The antioxidative defense system in living organism regulates a disturbance in the prooxidant-antioxidant balance and protects the cell damage induced by high level of oxidative stress. Among the classes of well-known natural antioxidants-vitamins E group, ascorbic acid, glutathione, and so forth, -tocopherol and its synthetic analogues, sterically hindered phenols, are of particular importance . The substituted 2,6-dialkylphenols are widely used as inhibitors of free radicals formation in the oxidative destruction of natural and synthetic substrates. The mechanism of their physiological action is associated with the stable phenoxyl radicals’ formation in the process of hydrogen atom abstraction by highly reactive peroxyl radicals of lipids .
The goal of this study was to optimize the effect of 2,6-di-tert-butylphenol and to increase the stability of the corresponding phenoxyl radicals responsible for their antioxidative activity. The approach based on modification of phenolic antioxidants via incorporation of ferrocenyl moiety in their molecules seems to be a promising one. Previously we have reported the synthesis, electrochemical characteristics, and ESR study of novel ferrocenes with redox active 2,6-di-tert-butylphenol fragments (compounds 1,3) . These compounds exhibit the properties of multistep redox systems, and the intramolecular electron transfer between two redox active sites of the molecule (the phenol and ferrocene groups) was observed. The high stability of phenoxyl radical species formed in the oxidation is in agreement with a certain degree of electronic delocalization over the molecule.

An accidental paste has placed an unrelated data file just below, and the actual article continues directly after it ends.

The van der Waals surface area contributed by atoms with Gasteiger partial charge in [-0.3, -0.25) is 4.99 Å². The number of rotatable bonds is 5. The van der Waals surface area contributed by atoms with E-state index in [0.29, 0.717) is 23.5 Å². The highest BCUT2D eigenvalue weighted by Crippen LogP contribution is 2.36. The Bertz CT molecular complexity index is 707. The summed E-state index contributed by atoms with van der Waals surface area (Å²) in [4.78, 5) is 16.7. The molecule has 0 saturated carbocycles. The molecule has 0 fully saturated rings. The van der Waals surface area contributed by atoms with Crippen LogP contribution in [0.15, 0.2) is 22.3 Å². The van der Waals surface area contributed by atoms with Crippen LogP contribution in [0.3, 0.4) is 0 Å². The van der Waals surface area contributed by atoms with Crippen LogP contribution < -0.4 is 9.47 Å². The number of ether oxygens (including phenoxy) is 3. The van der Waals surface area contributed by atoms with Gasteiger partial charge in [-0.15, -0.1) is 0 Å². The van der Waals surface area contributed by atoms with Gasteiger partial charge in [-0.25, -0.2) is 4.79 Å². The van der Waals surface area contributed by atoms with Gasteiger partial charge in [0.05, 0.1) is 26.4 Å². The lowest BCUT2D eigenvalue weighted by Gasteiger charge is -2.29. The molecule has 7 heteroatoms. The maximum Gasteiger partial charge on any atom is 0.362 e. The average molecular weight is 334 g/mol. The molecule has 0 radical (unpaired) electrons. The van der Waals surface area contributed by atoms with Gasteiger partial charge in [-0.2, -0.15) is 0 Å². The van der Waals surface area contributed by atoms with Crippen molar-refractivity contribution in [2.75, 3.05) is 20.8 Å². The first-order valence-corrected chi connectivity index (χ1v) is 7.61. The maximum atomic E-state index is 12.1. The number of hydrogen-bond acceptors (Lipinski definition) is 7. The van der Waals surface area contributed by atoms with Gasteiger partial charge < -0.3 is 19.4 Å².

The incorporation of ferrocene into an anticancer drug tamoxifen, a selective estrogen receptor modulator, containing phenol was reported. The activity of these novel ferrocene derivatives (ferrocifens) was found to be associated with the proton-coupled electron transfer between ferrocenium ion and phenol group that occurs in their oxidized species [10–12].